Cain worries that in this fast-paced world, introverted personality traits have increasingly become undesirable and undermined. She challenges the widely-held notion that extroverted behavior signifies more knowledge, ambition, or participation, and encourages the celebration of calm personalities as much as vivacious ones. “For far too long”, she writes, “those who are naturally quiet, serious or sensitive have been overlooked […] the loudest have taken over even if they have nothing to say.”

The danger of the social bubble

Cain critiques the rising emphasis on creating social bubbles, particularly in schools and workplaces. Cubicles are removed from offices and school desks are arranged to seat four or five students per table. The issue with this, Cain believes, is that while such adjustments work well for those who enjoy oral presentation and collaboration, people who prefer independent thinking and self-directed learning are often left behind. Now more than ever, introverts feel pressured to alter their way of working, living, thinking, and being. This over-collaborative measure, notes Cain, has often proven to be more counterproductive than beneficial, particularly in children and young people. In the desire for harmony, groupthink encourages conformity at a time when adolescents need to discover themselves as individuals. It discourages independent thought and weakens the willingness to express and champion contrasting or controversial viewpoints.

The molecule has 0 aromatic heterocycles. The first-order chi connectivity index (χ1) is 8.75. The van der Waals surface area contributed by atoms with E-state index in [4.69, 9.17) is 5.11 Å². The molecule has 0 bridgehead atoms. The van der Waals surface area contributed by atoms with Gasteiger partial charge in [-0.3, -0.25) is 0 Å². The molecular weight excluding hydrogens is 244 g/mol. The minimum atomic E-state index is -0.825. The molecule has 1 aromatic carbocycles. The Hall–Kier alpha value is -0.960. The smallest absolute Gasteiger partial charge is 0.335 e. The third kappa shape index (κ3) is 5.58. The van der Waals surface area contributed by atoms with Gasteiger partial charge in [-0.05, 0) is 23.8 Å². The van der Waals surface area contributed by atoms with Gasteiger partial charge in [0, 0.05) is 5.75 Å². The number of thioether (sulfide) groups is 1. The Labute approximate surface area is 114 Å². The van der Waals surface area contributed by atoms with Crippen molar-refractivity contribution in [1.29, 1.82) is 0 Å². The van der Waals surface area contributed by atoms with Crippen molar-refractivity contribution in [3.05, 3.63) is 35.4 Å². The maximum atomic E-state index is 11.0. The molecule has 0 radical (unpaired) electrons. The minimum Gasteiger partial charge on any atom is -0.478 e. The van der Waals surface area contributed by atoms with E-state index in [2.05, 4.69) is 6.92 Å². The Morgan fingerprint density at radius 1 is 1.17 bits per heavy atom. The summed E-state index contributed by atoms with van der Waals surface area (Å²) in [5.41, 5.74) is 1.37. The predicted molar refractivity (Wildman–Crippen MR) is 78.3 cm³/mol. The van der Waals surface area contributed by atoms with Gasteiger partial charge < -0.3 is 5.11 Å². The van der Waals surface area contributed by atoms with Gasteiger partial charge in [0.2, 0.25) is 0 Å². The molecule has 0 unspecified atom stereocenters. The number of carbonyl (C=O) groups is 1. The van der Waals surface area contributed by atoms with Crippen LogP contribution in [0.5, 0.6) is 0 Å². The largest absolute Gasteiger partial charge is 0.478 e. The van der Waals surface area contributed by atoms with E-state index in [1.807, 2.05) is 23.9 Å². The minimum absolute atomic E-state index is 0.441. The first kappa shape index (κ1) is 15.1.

Celebrating all personality traits

Cain argues that it’s time to move beyond the age-old dichotomy of “men of action” versus “men of contemplation”. She highlights the importance of celebrating all personality types and suggests ways in which this could be achieved.